Mov­ing be­yond the tired 'econ­omy vs. en­vi­ron­ment' de­bate

The Pak Banker - - Editorial5 - Ja­son Scorse

The "econ­omy vs. the en­vi­ron­ment" de­bate is as old as the en­vi­ron­men­tal move­ment. De­spite hold­ing lit­tle ex­plana­tory power, the de­bate sur­vives be­cause the lead­ers in cer­tain highly-pol­lut­ing in­dus­tries do not want to see their prof­its di­min­ished by stricter reg­u­la­tion. They lack the cre­ativ­ity to think be­yond 20th cen­tury tech­nolo­gies, and op­pose en­vi­ron­men­tal reg­u­la­tion with ev­ery means at their dis­posal.

The anti-reg­u­la­tory forces pour mil­lions of dol­lars into mis­in­for­ma­tion and pro­pa­ganda cam­paigns, and fi­nance politi­cians and po­lit­i­cal groups that fan the flames of fear and para­noia to de­feat com­mon-sense en­vi­ron­men­tal goals. These groups find their fullest ex­pres­sion in the mod­ern Repub­li­can Party, which has taken a rad­i­cal anti-en­vi­ron­men­tal and anti-sci­ence bent, but they also tar­get key Democrats in fos­sil-fuel de­pen­dent re­gions.

In­dus­tries that pol­lute have the right to op­pose reg­u­la­tions they deem an­ti­thet­i­cal to their eco­nomic in­ter­ests (though not to lie about them). Un­for­tu­nately, their anti-reg­u­la­tory fer­vor has crowded out rea­son­able de­bate about the proper role of govern­ment in en­vi­ron­men­tal pro­tec­tion.

The bot­tom line is that govern­ment has a strong role to play in reg­u­lat­ing pol­lu­tion, the worst forms of which oc­cur be­cause of per­sis­tent mar­ket fail­ures. There are le­git­i­mate ar­gu­ments for se­verely re­strict­ing the govern­ment's role in given mar­kets (e.g., hous­ing). At the same time, top econ­o­mists the world over have come to rec­og­nize that most mar­kets can­not pro­vide ad­e­quate en­vi­ron­men­tal pro­tec­tion. Mar­kets can do some things ex­tremely well, but op­ti­miz­ing pol­lu­tion lev­els is not one of them.

At this time of great en­vi­ron­men­tal chal­lenges, it is im­per­a­tive that re­spon­si­ble busi­ness lead­ers play a more con­struc­tive role in the dis­cus­sions over en­vi­ron­men­tal pol­icy. They can be­gin by ac­knowl­edg­ing that govern­ment has an ac­tive role to play, and help steer govern­ment pol­icy in the most ef­fi­cient, trans­par­ent, and eq­ui­table di­rec­tions.

We hear a lot these days about how un­cer­tainty is bad for busi­ness. This is true, but it's no rea­son for busi­ness lead­ers to al­low the anti-reg­u­la­tory forces to dom­i­nate the de­bate. When this hap­pens, ev­ery­one loses: so­ci­ety gets higher lev­els of pol­lu­tion and en­vi­ron­men­tal degra­da­tion, and busi­nesses re­main un­clear about the reg­u­la­tory fu­ture. And with­out fail, in the ab­sence of Con­gres­sional ac­tion on large is­sues such as cli­mate change, more com­mand and con­trol style reg­u­la­tions (which are of­ten less ef­fi­cient be­cause they do not al­low for max­i­mum flex­i­bil­ity) be­come the de­fault po­si­tion as reg­u­la­tions are left to the EPA.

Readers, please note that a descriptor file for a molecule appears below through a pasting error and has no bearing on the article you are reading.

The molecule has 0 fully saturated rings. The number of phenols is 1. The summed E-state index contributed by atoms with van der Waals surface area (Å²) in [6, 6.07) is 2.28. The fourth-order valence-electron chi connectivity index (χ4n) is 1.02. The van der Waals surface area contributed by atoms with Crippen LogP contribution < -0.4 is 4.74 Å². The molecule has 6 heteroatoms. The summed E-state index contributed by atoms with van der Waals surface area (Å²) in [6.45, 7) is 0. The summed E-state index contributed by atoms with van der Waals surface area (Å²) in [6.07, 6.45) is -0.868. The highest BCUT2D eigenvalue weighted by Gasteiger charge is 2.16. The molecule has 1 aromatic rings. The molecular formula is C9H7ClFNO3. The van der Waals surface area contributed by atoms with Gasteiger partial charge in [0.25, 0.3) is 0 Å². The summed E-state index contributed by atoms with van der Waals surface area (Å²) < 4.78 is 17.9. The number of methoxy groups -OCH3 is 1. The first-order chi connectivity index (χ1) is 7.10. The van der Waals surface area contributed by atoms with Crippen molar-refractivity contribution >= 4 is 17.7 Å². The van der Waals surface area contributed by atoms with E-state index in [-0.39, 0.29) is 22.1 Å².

Make no mis­take, the jobs of to­mor­row will in­creas­ingly come in the green technology arena. When the coal, oil, and gas in­dus­tries cel­e­brated the death of cli­mate change leg­is­la­tion in the U.S., the loud­est laugh­ter came from China and Ger­many. China alone plans to in­vest more than $750 bil­lion in clean en­ergy technology in the com­ing decade, and Ger­many con­tin­ues to move ahead with sig­nif­i­cant in­cen­tives for its al­ter­na­tive power sec­tor.

It's true that emerg­ing economies are will­ing to tol­er­ate higher lev­els of pol­lu­tion in ex­change for higher rates of eco­nomic growth, as all the ad­vanced economies once did. All the same, given their pop­u­la­tions and the pace of their devel­op­ment, their lead­ers know there is no way they can mimic the his­tory of Europe and Amer­ica with­out turn­ing their na­tions into un­liv­able waste­lands. They re­al­ize they will have to leap-frog technology-just as they did with cell phones over land lines-with re­spect to en­ergy and other nat­u­ral re­source in­dus­tries.

The com­pa­nies that de­velop the world's first low-cost so­lar pan­els, low-cost wind tur­bines, low-cost elec­tric cars, low-cost wa­ter pu­rifi­ca­tion plants, and most en­ergy-ef­fi­cient in­fra­struc­ture will en­joy al­most un­lim­ited mar­ket po­ten­tial. Amer­ica could be­come that leader, but we are al­ready fall­ing be­hind. The profit mo­tive is suf­fi­cient to keep Sil­i­con Val­ley and many cre­ative lead­ers pour­ing bil­lions into new green-tech projects, but this must be com­ple­mented by sound en­vi­ron­men­tal pol­icy at the state and na­tional lev­els. Ide­ally, this pol­icy would place a con­sis­tent and in­creas­ing cost on pol­lut­ing be­hav­ior. It would also chan­nel govern­ment re­sources (which could be sup­ported by the fees on pol­lu­tion) into ba­sic R&D in a va­ri­ety of tech­nolo­gies, in or­der to re­main un­bi­ased against nascent tech­nolo­gies.

It will take coura­geous busi­ness lead­ers to stand up and buck the anti-reg­u­la­tory trends sweep­ing the nation, and call for a se­ri­ous and sus­tained com­mit­ment to en­vi­ron­men­tal reg­u­la­tion that is in the nation's in­ter­ests. It will take courage to look be­yond the short-term bot­tom line and en­vi­sion a dif­fer­ent way of do­ing busi­ness that leaves a smaller eco­log­i­cal foot­print, and pro­duces value through ef­fi­ciency, ser­vice, and niche mar­kets in­stead of mass con­sump­tion de­pen­dent on nat­u­ral re­source ex­trac­tion.

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